Labour bid to stop Theresa May ‘running down the clock’ on Brexit fails

Labour has failed in an attempt to stop Theresa May “running down the clock” to a no-deal Brexit, after MPs voted down the party’s demand  for the Prime Minister to bring her Withdrawal Agreement back to the Commons by February 27.

But the PM was facing probable defeat in another dramatic night for Brexit, after eurosceptic Tory backbenchers announced they would abstain on a key Government motion.

They said that the motion tabled by Mrs May would amount to an effective endorsement of efforts to rule out a no-deal Brexit.

A Labour amendment, requiring the Government to stage a second “meaningful vote” on its Brexit deal by February 27 or give Parliament control over the next steps, was defeated by 322 to 306.

Brexit Secretary Stephen Barclay warned that European leaders would be watching for
Brexit Secretary Stephen Barclay warned that European leaders would be watching for “any sign that our resolve is weakening” (House of Commons/PA)

Ahead of the votes, Government ministers urged MPs to back Mrs May, arguing that defeat for the Prime Minister would undermine the UK’s chances of securing concessions from Brussels on the controversial “backstop” arrangements for keeping the Irish border open.

But members of the European Research Group of Leave-backing Conservatives emerged from a last-minute meeting in a Westminster committee room to say that they would abstain.

The PM’s motion asks the House to “reiterate” its support for the stance taken by MPs in the last round of Brexit votes on January 29.

On that date, MPs voted not only to authorise the PM to go back to Brussels to renegotiate the controversial Irish backstop, but also for a non-binding amendment to block EU withdrawal without an agreement.

In a day of debate in the Commons ahead of the Valentine’s Day votes, senior Brexiteers voiced reluctance to lend their support to anything which appeared to endorse ruling out no-deal.

Although Downing Street insisted no-deal would remain firmly on the table, former Brexit Secretary Dominic Raab said he was “struggling with the idea” of backing the Government motion.

And veteran eurosceptic Sir William Cash said he could not vote for  a piece of “doublethink” which would “further undermine public trust”.

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(PA Graphics)

Opening the day’s debate, Brexit Secretary Stephen Barclay warned that European leaders would be watching the evening’s votes for “any sign that our resolve is weakening”.

And International Trade Secretary Liam Fox told the BBC: “Our European partners will be watching our debate and listening today to see if they get the impression that if they were to make … concessions, Parliament would definitely deliver on that.”

A Scottish National Party proposal to delay Brexit for three months beyond the scheduled date of March 29 was defeated by 315 to 93.

Pro-EU Conservative Anna Soubry indicated she would not force a vote on her cross-party amendment, which would have required the Government to publish its latest advice on the economic impact of a no-deal Brexit.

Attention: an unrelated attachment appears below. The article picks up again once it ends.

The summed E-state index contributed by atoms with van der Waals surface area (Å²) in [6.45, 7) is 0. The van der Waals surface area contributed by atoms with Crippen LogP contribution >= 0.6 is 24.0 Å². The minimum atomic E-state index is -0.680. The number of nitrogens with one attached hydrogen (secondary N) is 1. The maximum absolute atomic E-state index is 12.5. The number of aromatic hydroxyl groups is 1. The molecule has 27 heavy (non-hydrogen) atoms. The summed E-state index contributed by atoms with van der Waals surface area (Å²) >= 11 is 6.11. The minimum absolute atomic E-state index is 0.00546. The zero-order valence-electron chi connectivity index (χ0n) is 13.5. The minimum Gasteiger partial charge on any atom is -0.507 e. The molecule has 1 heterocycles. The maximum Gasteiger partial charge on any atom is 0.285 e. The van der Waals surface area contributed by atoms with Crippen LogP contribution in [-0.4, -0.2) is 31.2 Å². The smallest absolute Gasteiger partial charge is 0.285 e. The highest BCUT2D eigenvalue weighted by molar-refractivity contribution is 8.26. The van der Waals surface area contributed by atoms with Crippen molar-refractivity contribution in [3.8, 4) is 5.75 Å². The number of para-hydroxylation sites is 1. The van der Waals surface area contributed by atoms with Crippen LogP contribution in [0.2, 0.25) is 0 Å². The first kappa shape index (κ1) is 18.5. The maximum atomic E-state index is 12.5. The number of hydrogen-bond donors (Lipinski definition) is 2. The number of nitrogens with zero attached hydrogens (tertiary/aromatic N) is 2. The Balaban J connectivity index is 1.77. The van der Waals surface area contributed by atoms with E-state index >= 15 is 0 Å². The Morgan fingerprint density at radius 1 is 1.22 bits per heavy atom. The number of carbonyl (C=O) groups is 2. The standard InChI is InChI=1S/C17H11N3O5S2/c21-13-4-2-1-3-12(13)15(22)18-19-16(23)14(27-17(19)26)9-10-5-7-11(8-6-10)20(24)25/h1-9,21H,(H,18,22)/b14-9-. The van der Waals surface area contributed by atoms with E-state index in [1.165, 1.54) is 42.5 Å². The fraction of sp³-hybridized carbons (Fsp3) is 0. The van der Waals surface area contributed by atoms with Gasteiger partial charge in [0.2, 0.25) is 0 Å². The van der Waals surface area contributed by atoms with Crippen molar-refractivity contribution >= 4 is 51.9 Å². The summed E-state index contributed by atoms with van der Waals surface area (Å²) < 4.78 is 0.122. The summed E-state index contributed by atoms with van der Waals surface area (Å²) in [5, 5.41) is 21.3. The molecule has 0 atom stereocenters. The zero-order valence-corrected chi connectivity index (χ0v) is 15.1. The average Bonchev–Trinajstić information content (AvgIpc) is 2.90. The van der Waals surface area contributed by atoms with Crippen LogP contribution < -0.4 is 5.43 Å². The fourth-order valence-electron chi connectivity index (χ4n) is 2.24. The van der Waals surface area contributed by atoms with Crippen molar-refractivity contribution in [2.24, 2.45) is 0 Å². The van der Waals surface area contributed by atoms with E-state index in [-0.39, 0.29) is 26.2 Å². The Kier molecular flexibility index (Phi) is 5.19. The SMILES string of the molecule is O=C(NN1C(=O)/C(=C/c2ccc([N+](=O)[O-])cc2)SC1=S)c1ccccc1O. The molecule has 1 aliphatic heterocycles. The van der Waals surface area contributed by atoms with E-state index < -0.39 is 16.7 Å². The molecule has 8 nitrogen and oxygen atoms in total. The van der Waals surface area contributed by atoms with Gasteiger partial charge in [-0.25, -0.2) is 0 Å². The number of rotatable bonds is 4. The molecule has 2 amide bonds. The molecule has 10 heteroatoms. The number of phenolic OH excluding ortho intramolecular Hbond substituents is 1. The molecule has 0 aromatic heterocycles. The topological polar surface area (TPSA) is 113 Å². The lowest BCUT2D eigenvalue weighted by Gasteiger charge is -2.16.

Ms Soubry was offered a meeting with the effective deputy prime minister David Lidington to discuss which documents could be released.

Government has agreed to meet to identify and then publish the relevant papers detailing the devastating effect a #NoDeal#Brexit will have on business’s and trade. No need to push my amendment to a vote & if Govt does none of the above I’ll be back on Feb 27 …

— Anna Soubry MP (@Anna_Soubry) February 14, 2019

Shadow Brexit secretary Sir Keir Starmer told MPs that “deep down” he did not believe Mrs May was ready to take the UK out of Europe without a deal on March 29.

He  maintained she was taking the Brexit debate to the wire in order to be able to confront MPs with a last-minute choice between her deal or no-deal.

He confirmed Labour will back a cross-party plan from backbencher Yvette Cooper – expected to go to a vote on February 27 – which would force the Government to conclude its deal by March 13 or allow MPs to vote on no-deal or a second referendum.

“It is obvious what the Prime Minister is up to – she is pretending to make progress while running down the clock,” said Sir Keir.

“A non-update every other week to buy another two weeks of process, inching ever closer to the March 29 deadline in 43 days. We should not be fooled.”

People's Vote protest
People’s Vote supporters wearing blindfolds and carrying placards in Parliament Square ahead of the Brexit debate (Stefan Rousseau/PA)

The latest Brexit showdown came as Dutch PM Mark Rutte told the Financial Times the Netherlands is already benefiting from businesses relocating from a “diminished” Britain.

But Mrs May’s spokesman said Number 10 “disagrees entirely” with Mr Rutte’s stance, adding: “Employment is at a record high, exports are at a record high, companies are continuing to invest in the UK.

“Deloitte named the UK as Europe’s leading destination for foreign direct investment and London as the world’s top city for investment just last month.”

In a bid to keep lines open with EU leaders, Mrs May held phone calls on Thursday with German Chancellor Angela Merkel, Austria’s Chancellor Sebastian Kurz, prime minister Stefan Lofven of Sweden and Portuguese premier Antonio Costa.

People’s Vote protesters seeking a second EU referendum gathered outside Parliament to demonstrate against what they termed a “blindfold Brexit”.

And pro-Brexit campaigners from the Leave Means Leave movement delivered a Valentine’s Day card for the Prime Minister to Downing Street.